There is also a global context used to assign the prototype's property when function's objects are constructed. It can be changed/accessed with R.context(newContext?:Context):Context function.

interface Context {
  running?: Set<Async|AsyncGenerator>
  scheduler: Scheduler

Here reg/unreg callbacks are called when the function's invoked and exited, running field is optional, not used by the library, but maintained by default Context implementation for use in applications.


It is an interface for scheduler field in Context objects. It defines an order of Jobs executing in this context. The default implementation uses JavaScript engines event loop.

interface Scheduler {
  enqueue(job: Job)
  onIdle(job: Job)

interface Job {

The library schedules jobs to be executed using enqueue or onIdle methods. The first one asks scheduler to run the job in an unspecified order and the second only if no other jobs are enqueued on this schedule. The idle queue only needed by R.idle. If it is not used the method may be omitted too.


The library itself doesn't contain any serialization or cloning routine. Any third party can be applied.

As an option there is @effectful/serialization library and there are another library binding these two - @effectful/es-persist-serialization

Accessing execution state

The library may be used without transpiling sources, and it will work the same way ECMAScript effects work for most of the programs. There is a set of constants to access the extras. And they will work only if the sources are transpiled. Their type extends AsyncValue, so to access the value use either await or its [R.awaitSymbol] method.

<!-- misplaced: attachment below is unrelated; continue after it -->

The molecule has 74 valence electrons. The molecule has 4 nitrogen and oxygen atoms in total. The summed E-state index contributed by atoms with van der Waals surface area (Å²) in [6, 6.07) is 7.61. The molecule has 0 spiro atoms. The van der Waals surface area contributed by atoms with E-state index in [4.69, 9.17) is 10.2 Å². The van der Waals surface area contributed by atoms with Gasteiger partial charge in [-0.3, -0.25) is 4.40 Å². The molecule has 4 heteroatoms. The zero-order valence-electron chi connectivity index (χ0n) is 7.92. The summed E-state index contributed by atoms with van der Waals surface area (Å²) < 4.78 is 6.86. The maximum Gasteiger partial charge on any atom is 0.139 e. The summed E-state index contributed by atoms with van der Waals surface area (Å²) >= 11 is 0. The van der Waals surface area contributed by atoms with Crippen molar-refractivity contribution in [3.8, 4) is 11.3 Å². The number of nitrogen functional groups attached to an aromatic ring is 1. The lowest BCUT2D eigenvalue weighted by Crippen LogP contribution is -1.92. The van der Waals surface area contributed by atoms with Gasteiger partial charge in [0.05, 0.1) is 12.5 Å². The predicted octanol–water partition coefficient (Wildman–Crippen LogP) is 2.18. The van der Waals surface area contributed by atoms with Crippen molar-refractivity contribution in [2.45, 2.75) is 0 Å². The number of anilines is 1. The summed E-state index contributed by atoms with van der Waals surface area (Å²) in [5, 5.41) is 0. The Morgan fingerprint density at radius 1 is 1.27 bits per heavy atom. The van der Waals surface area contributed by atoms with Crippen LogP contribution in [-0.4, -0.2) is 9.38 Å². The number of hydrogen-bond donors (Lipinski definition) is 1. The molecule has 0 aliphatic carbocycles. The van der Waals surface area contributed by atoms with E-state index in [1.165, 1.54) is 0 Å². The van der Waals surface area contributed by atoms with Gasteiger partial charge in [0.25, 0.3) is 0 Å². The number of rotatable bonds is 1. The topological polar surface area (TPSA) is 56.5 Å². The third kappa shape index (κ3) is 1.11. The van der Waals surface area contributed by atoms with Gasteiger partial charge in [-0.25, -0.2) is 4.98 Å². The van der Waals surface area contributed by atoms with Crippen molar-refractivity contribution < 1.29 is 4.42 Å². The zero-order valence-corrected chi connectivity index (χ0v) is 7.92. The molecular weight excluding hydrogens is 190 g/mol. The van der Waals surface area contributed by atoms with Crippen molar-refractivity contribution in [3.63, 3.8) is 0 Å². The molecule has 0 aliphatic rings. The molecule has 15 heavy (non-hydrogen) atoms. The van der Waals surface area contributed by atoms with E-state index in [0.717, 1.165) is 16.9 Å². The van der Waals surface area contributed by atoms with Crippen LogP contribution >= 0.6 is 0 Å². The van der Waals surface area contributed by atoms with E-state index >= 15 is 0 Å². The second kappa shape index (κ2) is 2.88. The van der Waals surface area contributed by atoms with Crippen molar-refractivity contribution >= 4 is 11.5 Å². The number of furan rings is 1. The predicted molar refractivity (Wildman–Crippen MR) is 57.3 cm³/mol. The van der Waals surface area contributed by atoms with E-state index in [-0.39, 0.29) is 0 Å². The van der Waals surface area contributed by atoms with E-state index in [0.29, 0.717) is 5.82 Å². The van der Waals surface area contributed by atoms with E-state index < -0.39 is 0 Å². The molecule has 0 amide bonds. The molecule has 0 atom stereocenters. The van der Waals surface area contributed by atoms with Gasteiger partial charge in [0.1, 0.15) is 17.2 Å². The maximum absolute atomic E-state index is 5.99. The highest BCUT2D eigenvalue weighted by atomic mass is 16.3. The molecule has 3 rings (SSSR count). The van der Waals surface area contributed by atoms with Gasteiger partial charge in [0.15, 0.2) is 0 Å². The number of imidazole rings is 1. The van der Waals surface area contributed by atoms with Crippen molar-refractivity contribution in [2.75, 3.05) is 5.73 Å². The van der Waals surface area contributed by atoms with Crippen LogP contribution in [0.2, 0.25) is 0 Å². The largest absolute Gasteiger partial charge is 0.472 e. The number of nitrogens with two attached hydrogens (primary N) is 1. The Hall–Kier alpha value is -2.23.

R.current: AsyncValue<Continuation>

Awaiting this value returns current continuation object to the calling thread. This object may be used to resume the computation from the same await R.current expression, but next times it returns values passed to the continuation resume function, or it throws an exception if reject function is called.

The returned continuation object is a reference. It is not a clone. If some variable is changed or the calling thread suspends on next await/yield the object will be updated too. It is the responsibility of the caller to clone it.

This can be used to fork threads (like POSIX fork function). The forked thread can even survive process restart if stored in DB.

let cont

async function forkable() {
    // ....
    const current = await R.current
    if (current) {
       cont = clone(current)
       // continue the same thread
    } else {
       // child thread

async function startChild() {